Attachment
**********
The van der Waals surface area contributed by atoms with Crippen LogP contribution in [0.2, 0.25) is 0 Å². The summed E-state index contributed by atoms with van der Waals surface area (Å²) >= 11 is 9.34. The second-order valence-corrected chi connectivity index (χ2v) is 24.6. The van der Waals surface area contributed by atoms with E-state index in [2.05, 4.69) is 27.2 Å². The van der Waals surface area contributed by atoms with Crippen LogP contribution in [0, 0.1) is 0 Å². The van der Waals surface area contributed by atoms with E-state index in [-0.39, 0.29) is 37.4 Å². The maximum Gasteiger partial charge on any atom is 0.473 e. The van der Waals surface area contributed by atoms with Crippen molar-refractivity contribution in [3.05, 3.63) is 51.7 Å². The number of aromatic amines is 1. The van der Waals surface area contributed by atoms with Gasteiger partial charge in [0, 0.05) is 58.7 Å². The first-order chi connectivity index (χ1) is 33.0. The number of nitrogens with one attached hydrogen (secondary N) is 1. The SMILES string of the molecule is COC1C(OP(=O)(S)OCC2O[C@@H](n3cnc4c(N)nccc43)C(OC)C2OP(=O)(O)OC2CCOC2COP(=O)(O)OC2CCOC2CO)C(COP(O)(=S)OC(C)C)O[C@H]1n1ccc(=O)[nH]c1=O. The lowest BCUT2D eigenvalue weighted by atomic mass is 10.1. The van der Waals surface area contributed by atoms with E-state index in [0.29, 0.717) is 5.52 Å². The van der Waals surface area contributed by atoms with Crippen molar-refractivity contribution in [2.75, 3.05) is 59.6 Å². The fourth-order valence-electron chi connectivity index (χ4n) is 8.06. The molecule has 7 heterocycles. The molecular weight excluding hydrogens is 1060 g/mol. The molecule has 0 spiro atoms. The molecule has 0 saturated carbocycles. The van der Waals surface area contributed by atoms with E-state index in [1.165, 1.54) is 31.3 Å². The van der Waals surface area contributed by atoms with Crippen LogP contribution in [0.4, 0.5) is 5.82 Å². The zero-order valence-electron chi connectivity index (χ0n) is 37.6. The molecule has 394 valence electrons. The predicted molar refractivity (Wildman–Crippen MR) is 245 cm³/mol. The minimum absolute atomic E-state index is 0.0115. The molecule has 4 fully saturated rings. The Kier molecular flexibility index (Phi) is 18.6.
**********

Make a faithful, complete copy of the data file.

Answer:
The van der Waals surface area contributed by atoms with Crippen LogP contribution in [0.2, 0.25) is 0 Å². The summed E-state index contributed by atoms with van der Waals surface area (Å²) >= 11 is 9.34. The second-order valence-corrected chi connectivity index (χ2v) is 24.6. The van der Waals surface area contributed by atoms with E-state index in [2.05, 4.69) is 27.2 Å². The van der Waals surface area contributed by atoms with Crippen LogP contribution in [0, 0.1) is 0 Å². The van der Waals surface area contributed by atoms with E-state index in [-0.39, 0.29) is 37.4 Å². The maximum Gasteiger partial charge on any atom is 0.473 e. The van der Waals surface area contributed by atoms with Crippen molar-refractivity contribution in [3.05, 3.63) is 51.7 Å². The number of aromatic amines is 1. The van der Waals surface area contributed by atoms with Gasteiger partial charge in [0, 0.05) is 58.7 Å². The first-order chi connectivity index (χ1) is 33.0. The number of nitrogens with one attached hydrogen (secondary N) is 1. The SMILES string of the molecule is COC1C(OP(=O)(S)OCC2O[C@@H](n3cnc4c(N)nccc43)C(OC)C2OP(=O)(O)OC2CCOC2COP(=O)(O)OC2CCOC2CO)C(COP(O)(=S)OC(C)C)O[C@H]1n1ccc(=O)[nH]c1=O. The lowest BCUT2D eigenvalue weighted by atomic mass is 10.1. The van der Waals surface area contributed by atoms with E-state index in [0.29, 0.717) is 5.52 Å². The van der Waals surface area contributed by atoms with Crippen molar-refractivity contribution in [2.75, 3.05) is 59.6 Å². The fourth-order valence-electron chi connectivity index (χ4n) is 8.06. The molecule has 7 heterocycles. The molecular weight excluding hydrogens is 1060 g/mol. The molecule has 0 spiro atoms. The molecule has 0 saturated carbocycles. The van der Waals surface area contributed by atoms with E-state index in [1.165, 1.54) is 31.3 Å². The van der Waals surface area contributed by atoms with Crippen LogP contribution in [0.4, 0.5) is 5.82 Å². The zero-order valence-electron chi connectivity index (χ0n) is 37.6. The molecule has 394 valence electrons. The predicted molar refractivity (Wildman–Crippen MR) is 245 cm³/mol. The minimum absolute atomic E-state index is 0.0115. The molecule has 4 fully saturated rings. The Kier molecular flexibility index (Phi) is 18.6.